Hooker’s Green

hookers green

William Jackson Hooker was an English botanist and botanical illustrator who lived from 1785 to 1865. In his botanical illustrations, he naturally needed a natural green color for all green plants. He liked to use a mixture of Prussian blue and gamboge for this.

This color mix eventually became a classic and was named hookers green. Later, the fugitive gamboge was replaced by the slightly more durable aureolin and over time, the color became common among the paint manufacturers as a ready-mixed “natural green”.

Hooker’s green is a classic color mix that all manufacturers of watercolor paint have in their range, several have the color in different variants with additions to the name such as light, deep, dark.

Illustration by William Hooker

Not a single manufacturer uses the original mixture of Prussian blue + some yellow, pretty much everyone uses phthalo green + some (warm) yellow, some mix in red or black to make the mixture darker. There are those who use the same pigment for different variants, Rembrandt and Da Vinci use for example phthalo green (BS) + Rembrandt Nickel Azo yellow and Da Vinci synthetic iron oxide in both “light” and “deep” with a little more yellow in the light, As a consumer, you must feel cheated if you use both. Others, like Maimeriblu, just take a green color (chromium oxide green) and call it Hooker’s Green, so does Shinhan with another pigment.

It seems that anything that is greenish can be called Hooker’s Green, even chromium oxide green. I recommend that you mix your natural green yourself, use a blue color that does not granulate, e.g. Prussian blue, phthalo or indantron and mix it with any yellow, I myself would use Nickel Azo which is warm and transparent. If you want to make the color darker, mix in a little cold red, e.g. quinacridone rose or Alizarin.

Here is a list of the major manufacturers’ different Hookers Green, they are very different and have different recipes for the mixes. Note that PG7 and PG36 are common, they are the two phthalo green pigments.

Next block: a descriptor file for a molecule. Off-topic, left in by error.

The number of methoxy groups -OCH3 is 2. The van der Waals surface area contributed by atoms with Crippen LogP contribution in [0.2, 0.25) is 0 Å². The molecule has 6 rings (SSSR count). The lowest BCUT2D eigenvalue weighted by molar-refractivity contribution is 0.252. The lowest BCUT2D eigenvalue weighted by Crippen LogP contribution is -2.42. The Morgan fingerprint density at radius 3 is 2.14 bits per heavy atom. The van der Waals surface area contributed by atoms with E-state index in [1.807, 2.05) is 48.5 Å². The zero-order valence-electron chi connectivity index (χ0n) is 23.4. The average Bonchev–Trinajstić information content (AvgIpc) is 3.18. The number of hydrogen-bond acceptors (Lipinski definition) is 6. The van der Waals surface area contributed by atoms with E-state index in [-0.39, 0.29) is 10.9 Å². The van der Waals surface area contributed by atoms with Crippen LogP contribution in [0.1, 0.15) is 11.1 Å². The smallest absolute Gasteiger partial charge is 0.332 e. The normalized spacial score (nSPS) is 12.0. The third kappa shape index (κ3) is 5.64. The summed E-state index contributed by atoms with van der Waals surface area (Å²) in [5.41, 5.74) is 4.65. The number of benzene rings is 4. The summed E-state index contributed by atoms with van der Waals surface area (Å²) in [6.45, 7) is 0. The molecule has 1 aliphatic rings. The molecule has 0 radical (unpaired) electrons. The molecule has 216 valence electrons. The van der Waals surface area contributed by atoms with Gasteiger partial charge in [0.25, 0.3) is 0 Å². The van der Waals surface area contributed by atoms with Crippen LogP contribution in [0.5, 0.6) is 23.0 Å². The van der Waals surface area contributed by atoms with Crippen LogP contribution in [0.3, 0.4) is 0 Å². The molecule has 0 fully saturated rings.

WINSOR & NEWTON Hooker’s Green
PG36, PY110

WINSOR & NEWTON COTMAN Hooker’s Green Dark
PB15, PG7, PO49

WINSOR & NEWTON COTMAN Hooker’s Green Light
PB15, PO49, PG7

MAIMERIBLU Hooker’s Green

DALER ROWNEY Hooker’s Green Light
PG7 / PY153

DALER ROWNEY Hooker’s Green Dark
PY3 / PG7 / PV19

DALER ROWNEY – AQUAFINE Hooker’s Green Light

PY3 / PG7 / PV19

DANIEL SMITH Hooker’s Green
PG36, PO48, PY150, PY3

M. GRAHAM Hooker’s Green
PG7, PY110

OLD HOLLAND Hooker’s Green Lake Deep
PBk7, PG7, PY42

OLD HOLLAND Hooker’s Green Lake Light
PG7, PR101, PY42

SCHMINCKE Hooker’s Green
PB15:3, PG7, PY42

PG7, PY150

PG7, PY150

HOLBEIN Hooker’s Green
PG7, PY110, PY150

BLOCKX Hooker’s Green
PBr7, PG7

QOR Hooker’s Green
PY150, PB60, PR122

MIJELLO Hooker’s Green
PG36, PBr25, PY150

SHINHAN Hooker’s Green

SENNELIER Hooker’s Green
PG36, PY83

SCHMINCKE Hooker’s Green
PB15:3, PG7, PY42

Da VINCI Hooker’s Green Dark
PG7, PY42

Da VINCI Hooker’s Green Light
PG7, PY42

GRUMBACHER ACADEMY Hooker’s Green Deep Hue
PB15:4, PG36, PY97, PBk6, PY65

GRUMBACHER ACADEMY Hooker’s Green Light Hue
PY65, PBk9, PY97, PG7

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Mr. S.
Mr. S. (@moacyrsantizo)
26 days ago

Very interesting article. As far as I’m concerned, I’ll mix phthalo blue with nickel azo yellow as you suggest. Nickel Azo is my preferred yellow

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